Test in this table refers to the question of partner-initiated awakening of apnea. Pretest risk/odds refers to the likelihood of having OSA prior to asking the question. Posttest odds/risk refers to the subsequent probability of OSA after a positive or negative response is received.

Table Graphic Jump Location
Table 6 —Logistic Regression Model for Clinical Pretest OSA Prediction

PPV = positive predictive value. See Table 1 legend for expansion of other abbreviation.

a 

Model-based probability of positive PSG if all three characteristics present.

References

Young T, Peppard PE, Gottlieb DJ. Epidemiology of obstructive sleep apnea: a population health perspective. Am J Respir Crit Care Med. 2002;165(9):1217-1239. [CrossRef] [PubMed]
 
McNicholas WT, Bonsigore MR; Management Committee of EU COST ACTION B26. Sleep apnoea as an independent risk factor for cardiovascular disease: current evidence, basic mechanisms and research priorities. [published correction appears inEur Respir J.2007;29(3):614]. Eur Respir J. 2007;29(1):156-178. [CrossRef] [PubMed]
 
Karimi M, Eder DN, Eskandari D, Zou D, Hedner JA, Grote L. Impaired vigilance and increased accident rate in public transport operators is associated with sleep disorders. Accid Anal Prev. 2013;51:208-214. [CrossRef] [PubMed]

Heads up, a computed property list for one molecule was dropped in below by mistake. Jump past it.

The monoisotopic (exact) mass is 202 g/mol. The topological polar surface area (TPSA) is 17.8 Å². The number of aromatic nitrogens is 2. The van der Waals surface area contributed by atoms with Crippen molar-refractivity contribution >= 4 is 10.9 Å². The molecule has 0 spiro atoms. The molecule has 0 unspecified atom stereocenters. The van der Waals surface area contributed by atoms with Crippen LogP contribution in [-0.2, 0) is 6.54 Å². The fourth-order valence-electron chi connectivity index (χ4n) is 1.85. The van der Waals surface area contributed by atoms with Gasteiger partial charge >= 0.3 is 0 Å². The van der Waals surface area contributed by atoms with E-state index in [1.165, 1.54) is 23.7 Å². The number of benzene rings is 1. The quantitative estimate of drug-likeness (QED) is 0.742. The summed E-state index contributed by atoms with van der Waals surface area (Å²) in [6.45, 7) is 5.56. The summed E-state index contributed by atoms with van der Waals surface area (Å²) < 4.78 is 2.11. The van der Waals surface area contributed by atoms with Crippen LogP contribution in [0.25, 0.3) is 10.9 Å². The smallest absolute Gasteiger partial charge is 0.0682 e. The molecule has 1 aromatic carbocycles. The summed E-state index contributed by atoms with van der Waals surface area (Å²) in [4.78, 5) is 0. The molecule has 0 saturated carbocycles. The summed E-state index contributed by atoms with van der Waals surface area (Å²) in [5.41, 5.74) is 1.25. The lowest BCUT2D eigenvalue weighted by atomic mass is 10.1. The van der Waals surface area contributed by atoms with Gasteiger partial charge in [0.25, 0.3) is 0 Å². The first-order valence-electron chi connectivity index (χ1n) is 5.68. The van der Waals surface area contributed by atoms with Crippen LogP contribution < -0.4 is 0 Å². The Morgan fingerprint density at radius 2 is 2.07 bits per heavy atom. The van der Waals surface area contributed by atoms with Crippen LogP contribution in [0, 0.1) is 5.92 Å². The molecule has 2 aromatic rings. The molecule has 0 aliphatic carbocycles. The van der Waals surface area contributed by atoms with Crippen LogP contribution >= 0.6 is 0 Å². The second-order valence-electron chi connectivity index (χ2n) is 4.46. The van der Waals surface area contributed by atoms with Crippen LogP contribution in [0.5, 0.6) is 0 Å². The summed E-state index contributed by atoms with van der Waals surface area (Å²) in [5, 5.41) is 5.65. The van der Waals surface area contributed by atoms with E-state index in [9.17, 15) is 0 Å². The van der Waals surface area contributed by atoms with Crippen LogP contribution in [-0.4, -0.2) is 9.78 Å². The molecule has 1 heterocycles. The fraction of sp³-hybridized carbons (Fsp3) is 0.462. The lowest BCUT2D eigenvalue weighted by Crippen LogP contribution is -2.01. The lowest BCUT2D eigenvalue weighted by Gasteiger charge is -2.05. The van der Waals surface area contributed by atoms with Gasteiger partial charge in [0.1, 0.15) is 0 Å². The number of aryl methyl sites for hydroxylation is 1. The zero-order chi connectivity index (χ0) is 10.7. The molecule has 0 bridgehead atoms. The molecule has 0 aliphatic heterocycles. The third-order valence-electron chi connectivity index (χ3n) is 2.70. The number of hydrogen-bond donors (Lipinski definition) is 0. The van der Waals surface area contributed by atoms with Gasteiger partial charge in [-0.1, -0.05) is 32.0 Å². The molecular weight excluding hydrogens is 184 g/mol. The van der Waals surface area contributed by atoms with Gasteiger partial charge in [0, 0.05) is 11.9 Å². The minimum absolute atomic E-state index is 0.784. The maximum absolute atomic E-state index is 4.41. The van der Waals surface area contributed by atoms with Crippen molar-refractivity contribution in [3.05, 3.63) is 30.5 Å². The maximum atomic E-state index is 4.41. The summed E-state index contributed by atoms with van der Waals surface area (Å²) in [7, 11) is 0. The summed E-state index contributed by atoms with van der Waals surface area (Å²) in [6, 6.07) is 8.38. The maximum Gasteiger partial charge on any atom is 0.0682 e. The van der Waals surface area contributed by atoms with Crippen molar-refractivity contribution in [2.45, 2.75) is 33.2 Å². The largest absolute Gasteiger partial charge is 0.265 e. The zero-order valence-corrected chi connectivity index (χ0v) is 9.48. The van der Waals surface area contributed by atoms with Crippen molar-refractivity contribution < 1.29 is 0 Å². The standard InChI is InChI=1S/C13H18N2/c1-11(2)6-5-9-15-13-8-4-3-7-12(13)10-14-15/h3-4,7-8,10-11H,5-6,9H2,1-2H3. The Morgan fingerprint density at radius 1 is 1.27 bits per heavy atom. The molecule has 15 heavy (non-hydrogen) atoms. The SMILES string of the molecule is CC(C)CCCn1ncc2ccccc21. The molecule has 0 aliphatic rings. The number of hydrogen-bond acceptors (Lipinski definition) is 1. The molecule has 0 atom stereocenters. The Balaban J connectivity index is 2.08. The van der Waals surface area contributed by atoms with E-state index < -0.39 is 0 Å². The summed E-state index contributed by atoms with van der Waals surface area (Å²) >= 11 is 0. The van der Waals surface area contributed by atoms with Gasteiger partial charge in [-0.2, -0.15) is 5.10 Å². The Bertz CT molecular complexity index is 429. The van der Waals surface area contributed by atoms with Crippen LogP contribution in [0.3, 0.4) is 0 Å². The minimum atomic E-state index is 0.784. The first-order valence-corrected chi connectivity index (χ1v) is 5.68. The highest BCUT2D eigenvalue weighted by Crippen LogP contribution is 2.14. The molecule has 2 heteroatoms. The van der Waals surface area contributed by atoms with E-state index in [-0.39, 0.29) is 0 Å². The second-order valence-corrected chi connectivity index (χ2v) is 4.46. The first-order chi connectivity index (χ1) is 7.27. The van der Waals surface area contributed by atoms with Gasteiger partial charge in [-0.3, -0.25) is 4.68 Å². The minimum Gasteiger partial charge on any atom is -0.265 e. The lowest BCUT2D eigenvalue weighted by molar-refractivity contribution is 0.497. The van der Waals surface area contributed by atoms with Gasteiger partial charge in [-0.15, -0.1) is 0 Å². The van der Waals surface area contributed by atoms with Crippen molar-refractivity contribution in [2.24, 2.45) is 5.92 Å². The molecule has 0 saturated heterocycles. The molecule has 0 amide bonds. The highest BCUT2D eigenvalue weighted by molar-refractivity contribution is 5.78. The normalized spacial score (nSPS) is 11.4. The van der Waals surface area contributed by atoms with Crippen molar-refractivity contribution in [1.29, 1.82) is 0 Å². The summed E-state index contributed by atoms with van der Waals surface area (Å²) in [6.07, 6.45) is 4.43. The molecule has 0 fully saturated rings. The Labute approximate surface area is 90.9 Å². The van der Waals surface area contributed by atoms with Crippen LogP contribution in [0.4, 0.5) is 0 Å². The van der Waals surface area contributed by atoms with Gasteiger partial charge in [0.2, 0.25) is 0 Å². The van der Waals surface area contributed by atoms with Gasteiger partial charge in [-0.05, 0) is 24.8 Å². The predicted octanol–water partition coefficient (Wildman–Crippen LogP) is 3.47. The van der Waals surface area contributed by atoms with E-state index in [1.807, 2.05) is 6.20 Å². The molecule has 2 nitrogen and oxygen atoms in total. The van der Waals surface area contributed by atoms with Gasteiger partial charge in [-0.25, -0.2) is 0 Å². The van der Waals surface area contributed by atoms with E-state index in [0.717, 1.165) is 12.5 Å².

Teng AY, Won C. Implications of OSA on work and work disability including drivers. Clin Chest Med. 2012;33(4):731-744. [CrossRef] [PubMed]
 
Lurie A. Obstructive sleep apnea in adults: epidemiology, clinical presentation, and treatment options. Adv Cardiol. 2011;46:1-42. [PubMed]
 
Flemons WW, Douglas NJ, Kuna ST, Rodenstein DO, Wheatley J. Access to diagnosis and treatment of patients with suspected sleep apnea. Am J Respir Crit Care Med. 2004;169(6):668-672. [CrossRef] [PubMed]
 
Leger D, Bayon V, Laaban JP, Philip P. Impact of sleep apnea on economics. Sleep Med Rev. 2012;16(5):455-462. [CrossRef] [PubMed]
 
Skomro RP, Gjevre J, Reid J, et al. Outcomes of home-based diagnosis and treatment of obstructive sleep apnea. Chest. 2010;138(2):257-263. [CrossRef] [PubMed]
 
Skomro RP, Cotton DJ, Gjevre JA, et al. An empirical continuous positive airway pressure trial for suspected obstructive sleep apnea. Can Respir J. 2007;14(3):159-163. [PubMed]
 
Flemons WW, Whitelaw WA, Brant R, Remmers JE. Likelihood ratios for a sleep apnea clinical prediction rule. Am J Respir Crit Care Med. 1994;150(5 pt 1):1279-1285. [CrossRef] [PubMed]